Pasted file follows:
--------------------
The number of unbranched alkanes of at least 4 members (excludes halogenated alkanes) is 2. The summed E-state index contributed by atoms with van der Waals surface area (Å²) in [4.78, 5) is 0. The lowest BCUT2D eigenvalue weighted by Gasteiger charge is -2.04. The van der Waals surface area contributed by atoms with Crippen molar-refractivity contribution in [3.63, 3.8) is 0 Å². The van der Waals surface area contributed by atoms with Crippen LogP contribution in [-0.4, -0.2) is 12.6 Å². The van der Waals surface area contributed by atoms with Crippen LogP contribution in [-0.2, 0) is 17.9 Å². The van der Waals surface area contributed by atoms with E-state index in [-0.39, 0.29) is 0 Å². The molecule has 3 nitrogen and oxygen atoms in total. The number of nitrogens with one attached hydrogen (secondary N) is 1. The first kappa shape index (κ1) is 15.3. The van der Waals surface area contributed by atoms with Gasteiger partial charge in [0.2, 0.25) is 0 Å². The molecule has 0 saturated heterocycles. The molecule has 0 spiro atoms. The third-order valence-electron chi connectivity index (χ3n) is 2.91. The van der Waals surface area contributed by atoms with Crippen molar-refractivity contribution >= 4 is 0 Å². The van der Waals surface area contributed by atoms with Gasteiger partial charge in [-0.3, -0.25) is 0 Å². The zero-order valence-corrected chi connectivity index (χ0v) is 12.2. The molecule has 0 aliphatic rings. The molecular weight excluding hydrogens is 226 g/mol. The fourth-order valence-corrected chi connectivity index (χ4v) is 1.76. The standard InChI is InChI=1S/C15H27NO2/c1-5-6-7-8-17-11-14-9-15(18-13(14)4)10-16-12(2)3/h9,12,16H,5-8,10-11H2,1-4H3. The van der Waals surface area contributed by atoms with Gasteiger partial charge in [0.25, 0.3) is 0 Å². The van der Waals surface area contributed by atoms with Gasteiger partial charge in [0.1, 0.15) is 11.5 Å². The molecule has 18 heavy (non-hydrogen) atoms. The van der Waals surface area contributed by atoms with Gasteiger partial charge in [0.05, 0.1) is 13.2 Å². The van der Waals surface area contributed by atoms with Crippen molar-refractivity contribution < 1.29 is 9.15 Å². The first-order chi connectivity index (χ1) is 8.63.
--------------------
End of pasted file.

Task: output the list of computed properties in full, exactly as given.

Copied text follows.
The number of unbranched alkanes of at least 4 members (excludes halogenated alkanes) is 2. The summed E-state index contributed by atoms with van der Waals surface area (Å²) in [4.78, 5) is 0. The lowest BCUT2D eigenvalue weighted by Gasteiger charge is -2.04. The van der Waals surface area contributed by atoms with Crippen molar-refractivity contribution in [3.63, 3.8) is 0 Å². The van der Waals surface area contributed by atoms with Crippen LogP contribution in [-0.4, -0.2) is 12.6 Å². The van der Waals surface area contributed by atoms with Crippen LogP contribution in [-0.2, 0) is 17.9 Å². The van der Waals surface area contributed by atoms with E-state index in [-0.39, 0.29) is 0 Å². The molecule has 3 nitrogen and oxygen atoms in total. The number of nitrogens with one attached hydrogen (secondary N) is 1. The first kappa shape index (κ1) is 15.3. The van der Waals surface area contributed by atoms with Gasteiger partial charge in [0.2, 0.25) is 0 Å². The molecule has 0 saturated heterocycles. The molecule has 0 spiro atoms. The third-order valence-electron chi connectivity index (χ3n) is 2.91. The van der Waals surface area contributed by atoms with Crippen molar-refractivity contribution >= 4 is 0 Å². The van der Waals surface area contributed by atoms with Gasteiger partial charge in [-0.3, -0.25) is 0 Å². The zero-order valence-corrected chi connectivity index (χ0v) is 12.2. The molecule has 0 aliphatic rings. The molecular weight excluding hydrogens is 226 g/mol. The fourth-order valence-corrected chi connectivity index (χ4v) is 1.76. The standard InChI is InChI=1S/C15H27NO2/c1-5-6-7-8-17-11-14-9-15(18-13(14)4)10-16-12(2)3/h9,12,16H,5-8,10-11H2,1-4H3. The van der Waals surface area contributed by atoms with Gasteiger partial charge in [0.25, 0.3) is 0 Å². The van der Waals surface area contributed by atoms with Gasteiger partial charge in [0.1, 0.15) is 11.5 Å². The molecule has 18 heavy (non-hydrogen) atoms. The van der Waals surface area contributed by atoms with Gasteiger partial charge in [0.05, 0.1) is 13.2 Å². The van der Waals surface area contributed by atoms with Crippen molar-refractivity contribution < 1.29 is 9.15 Å². The first-order chi connectivity index (χ1) is 8.63.